I get that trading all of these players, in particular Bird and Jackson may make Seattle fans unhappy. It sometimes sounds like I only care about young teams and disparage older ones. So I make sure that I note Mystics owner Ted Leonsis’ Ten Point Rebuilding Plan piece again from time to time.
In 2009, Leonsis gave SB Nation Washington Redskins blog Hogs Haven his Ten Point Rebuilding Plan for the Washington Capitals NHL team. The principles in that plan have also been used for the Washington Wizards NBA team and the Mystics — I even say this despite my concerns about their rebuild. You can read that plan by clicking to the right of, or above this paragraph.
Yes, it’s true that no Monumental team has won a title during Leonsis’ ownership. But it’s also undeniable that these 10 points are all things that a rebuilding team needs to do in order to become a contender long term. Then let the chips fall where they may.
Let’s go back to that Langhorne-Hartley/Hawkins deal in 2014 again. The Mystics’ acquisition for Hartley and Hawkins fits in exactly with Point 3 of the plan, where veterans are traded for a volume of younger players. Before, some Mystics fans may have felt that a Langhorne-less team would go nowhere. But now, they don’t feel that way, and believe that the future is brighter because of it.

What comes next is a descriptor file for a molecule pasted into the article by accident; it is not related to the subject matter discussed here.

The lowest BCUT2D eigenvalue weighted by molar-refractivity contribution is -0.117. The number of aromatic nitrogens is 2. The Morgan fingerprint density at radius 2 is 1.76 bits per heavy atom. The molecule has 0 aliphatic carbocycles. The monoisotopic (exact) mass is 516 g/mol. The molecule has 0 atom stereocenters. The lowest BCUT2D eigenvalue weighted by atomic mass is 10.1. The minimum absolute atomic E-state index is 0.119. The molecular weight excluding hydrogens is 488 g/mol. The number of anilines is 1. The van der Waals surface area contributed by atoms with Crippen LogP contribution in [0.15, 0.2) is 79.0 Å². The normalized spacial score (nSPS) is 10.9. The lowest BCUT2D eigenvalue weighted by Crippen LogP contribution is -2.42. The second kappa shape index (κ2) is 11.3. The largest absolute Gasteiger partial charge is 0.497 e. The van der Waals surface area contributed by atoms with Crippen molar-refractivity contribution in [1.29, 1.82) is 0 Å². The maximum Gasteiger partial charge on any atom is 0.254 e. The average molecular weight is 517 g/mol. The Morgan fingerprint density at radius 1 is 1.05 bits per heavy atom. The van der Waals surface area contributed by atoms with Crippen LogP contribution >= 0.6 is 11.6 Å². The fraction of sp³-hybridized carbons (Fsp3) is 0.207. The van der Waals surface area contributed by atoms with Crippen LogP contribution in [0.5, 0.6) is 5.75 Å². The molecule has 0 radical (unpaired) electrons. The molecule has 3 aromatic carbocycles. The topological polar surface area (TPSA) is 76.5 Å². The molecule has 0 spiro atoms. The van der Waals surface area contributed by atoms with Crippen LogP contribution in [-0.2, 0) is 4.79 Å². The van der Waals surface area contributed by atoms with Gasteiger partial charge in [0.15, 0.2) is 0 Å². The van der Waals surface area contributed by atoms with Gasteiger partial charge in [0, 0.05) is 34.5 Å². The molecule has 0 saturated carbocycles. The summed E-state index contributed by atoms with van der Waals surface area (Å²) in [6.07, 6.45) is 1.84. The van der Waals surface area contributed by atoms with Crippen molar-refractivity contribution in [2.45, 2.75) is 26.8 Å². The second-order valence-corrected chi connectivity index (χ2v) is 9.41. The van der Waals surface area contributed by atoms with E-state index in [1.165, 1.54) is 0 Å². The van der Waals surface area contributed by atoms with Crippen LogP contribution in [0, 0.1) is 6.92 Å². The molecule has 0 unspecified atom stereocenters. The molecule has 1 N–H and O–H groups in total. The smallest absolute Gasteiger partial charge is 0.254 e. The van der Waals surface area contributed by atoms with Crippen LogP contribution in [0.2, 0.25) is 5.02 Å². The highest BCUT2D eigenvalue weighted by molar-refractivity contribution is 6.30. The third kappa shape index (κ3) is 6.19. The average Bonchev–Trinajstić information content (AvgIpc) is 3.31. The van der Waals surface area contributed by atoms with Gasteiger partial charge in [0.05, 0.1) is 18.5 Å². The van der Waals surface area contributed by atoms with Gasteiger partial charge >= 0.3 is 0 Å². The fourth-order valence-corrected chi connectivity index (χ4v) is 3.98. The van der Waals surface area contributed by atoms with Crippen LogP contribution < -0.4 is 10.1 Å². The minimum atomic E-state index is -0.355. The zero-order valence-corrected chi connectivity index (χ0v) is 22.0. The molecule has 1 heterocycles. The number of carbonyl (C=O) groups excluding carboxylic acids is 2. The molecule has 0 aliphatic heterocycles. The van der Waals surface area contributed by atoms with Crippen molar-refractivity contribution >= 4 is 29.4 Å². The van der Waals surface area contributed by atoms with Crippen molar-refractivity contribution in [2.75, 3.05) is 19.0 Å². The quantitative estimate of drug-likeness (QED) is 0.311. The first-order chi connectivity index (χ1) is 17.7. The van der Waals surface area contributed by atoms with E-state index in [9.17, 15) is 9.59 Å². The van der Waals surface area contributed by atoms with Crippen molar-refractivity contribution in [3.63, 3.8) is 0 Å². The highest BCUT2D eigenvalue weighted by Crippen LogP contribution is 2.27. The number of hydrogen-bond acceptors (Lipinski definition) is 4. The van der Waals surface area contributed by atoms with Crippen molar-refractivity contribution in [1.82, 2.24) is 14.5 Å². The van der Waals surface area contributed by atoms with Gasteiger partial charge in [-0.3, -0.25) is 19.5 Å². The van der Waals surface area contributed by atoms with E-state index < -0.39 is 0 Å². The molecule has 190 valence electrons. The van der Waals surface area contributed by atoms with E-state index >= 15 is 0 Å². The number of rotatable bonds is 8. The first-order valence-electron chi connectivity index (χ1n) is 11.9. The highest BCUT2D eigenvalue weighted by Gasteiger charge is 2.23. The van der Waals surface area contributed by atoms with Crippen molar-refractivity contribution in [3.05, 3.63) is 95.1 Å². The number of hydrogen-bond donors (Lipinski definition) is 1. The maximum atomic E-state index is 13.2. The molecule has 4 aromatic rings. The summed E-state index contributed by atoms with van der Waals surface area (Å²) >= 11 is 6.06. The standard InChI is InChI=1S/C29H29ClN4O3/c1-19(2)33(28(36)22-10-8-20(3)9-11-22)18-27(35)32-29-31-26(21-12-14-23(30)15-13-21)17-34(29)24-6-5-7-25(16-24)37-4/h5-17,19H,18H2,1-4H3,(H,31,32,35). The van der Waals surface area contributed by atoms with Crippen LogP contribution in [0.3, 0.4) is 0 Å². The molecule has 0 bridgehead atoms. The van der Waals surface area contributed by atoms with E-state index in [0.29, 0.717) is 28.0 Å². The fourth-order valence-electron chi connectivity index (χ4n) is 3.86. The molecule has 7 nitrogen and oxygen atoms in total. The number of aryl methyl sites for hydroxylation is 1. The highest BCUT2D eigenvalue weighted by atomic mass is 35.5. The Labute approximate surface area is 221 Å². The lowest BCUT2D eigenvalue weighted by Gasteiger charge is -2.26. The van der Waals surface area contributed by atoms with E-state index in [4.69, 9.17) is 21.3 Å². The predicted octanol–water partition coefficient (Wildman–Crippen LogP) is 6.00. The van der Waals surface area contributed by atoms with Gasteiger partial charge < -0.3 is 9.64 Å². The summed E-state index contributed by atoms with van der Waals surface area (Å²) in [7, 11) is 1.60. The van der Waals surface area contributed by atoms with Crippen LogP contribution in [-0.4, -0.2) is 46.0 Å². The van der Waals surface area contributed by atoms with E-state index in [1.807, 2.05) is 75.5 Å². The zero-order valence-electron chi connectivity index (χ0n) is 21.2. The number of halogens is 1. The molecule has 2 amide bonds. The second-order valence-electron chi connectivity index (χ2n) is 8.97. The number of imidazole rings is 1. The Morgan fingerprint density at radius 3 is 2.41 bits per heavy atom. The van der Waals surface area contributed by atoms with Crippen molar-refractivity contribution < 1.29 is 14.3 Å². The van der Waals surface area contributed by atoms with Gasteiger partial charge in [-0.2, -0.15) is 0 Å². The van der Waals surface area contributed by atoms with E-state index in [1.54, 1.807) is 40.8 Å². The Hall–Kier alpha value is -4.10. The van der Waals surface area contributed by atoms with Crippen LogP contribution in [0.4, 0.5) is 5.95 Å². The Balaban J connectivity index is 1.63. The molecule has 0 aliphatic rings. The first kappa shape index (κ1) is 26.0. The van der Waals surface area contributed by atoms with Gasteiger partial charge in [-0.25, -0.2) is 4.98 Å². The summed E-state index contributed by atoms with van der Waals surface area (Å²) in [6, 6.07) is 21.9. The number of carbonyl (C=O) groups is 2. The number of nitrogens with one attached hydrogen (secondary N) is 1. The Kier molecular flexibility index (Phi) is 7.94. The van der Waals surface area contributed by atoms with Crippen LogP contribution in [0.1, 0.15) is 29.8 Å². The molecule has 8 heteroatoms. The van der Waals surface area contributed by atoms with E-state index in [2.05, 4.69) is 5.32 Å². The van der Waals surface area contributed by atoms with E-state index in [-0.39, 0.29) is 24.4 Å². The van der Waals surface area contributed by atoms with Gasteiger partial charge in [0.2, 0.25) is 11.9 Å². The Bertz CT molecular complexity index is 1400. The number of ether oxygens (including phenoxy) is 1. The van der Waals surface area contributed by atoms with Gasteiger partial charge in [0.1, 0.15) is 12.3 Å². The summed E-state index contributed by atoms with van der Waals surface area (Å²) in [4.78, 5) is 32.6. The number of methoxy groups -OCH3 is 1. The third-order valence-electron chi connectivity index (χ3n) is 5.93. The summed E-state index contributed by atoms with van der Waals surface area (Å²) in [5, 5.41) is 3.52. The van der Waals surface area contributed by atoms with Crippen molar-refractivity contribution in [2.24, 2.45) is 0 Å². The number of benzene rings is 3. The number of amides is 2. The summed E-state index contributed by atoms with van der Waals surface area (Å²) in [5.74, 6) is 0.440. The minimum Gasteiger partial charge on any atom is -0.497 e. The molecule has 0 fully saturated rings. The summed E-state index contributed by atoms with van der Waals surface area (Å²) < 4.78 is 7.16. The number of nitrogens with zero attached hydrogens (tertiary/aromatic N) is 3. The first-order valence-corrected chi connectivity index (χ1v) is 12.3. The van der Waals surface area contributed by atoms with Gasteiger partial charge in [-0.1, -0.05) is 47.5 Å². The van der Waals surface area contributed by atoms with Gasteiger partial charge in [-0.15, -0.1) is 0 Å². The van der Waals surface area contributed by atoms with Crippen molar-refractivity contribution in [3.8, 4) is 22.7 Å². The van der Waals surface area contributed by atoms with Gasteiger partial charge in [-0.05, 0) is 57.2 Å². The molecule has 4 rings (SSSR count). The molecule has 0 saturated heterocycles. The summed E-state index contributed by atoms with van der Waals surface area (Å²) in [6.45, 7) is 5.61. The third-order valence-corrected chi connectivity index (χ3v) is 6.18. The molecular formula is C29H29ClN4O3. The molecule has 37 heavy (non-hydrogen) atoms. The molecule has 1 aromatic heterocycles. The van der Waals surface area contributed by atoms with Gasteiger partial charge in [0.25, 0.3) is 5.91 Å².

As for the Storm, it’s in the franchise’s interest to get a fair share of “Bria Hartleys” in exchange for teams that could use current veterans’ skills to win now. Doing so could help accelerate the rebuild.
Even though I believe that Agler and the Storm should part ways, I also don’t expect this to happen. He probably will be with this team until his contract runs out in 2015, probably with a veteran-laden roster. And though he is cautious about potentially bringing Jackson back, who knows whether he still believes that he can make one more deep playoff run with Bird and Jackson.
There are other WNBA teams who can use his coaching expertise to help them get over the hump. But he is not a good fit for a team that needs to hit the reset button.
Sure, I’m not a Storm fan like Nate is, but I did admire Bird and Jackson Era when they were at their peak. However, now is the time for this team to move on to a bright new beginning with a new core. Hopefully this team will do that.
For more on the teams already looking ahead to next year, check out our 2015 WNBA Draft section.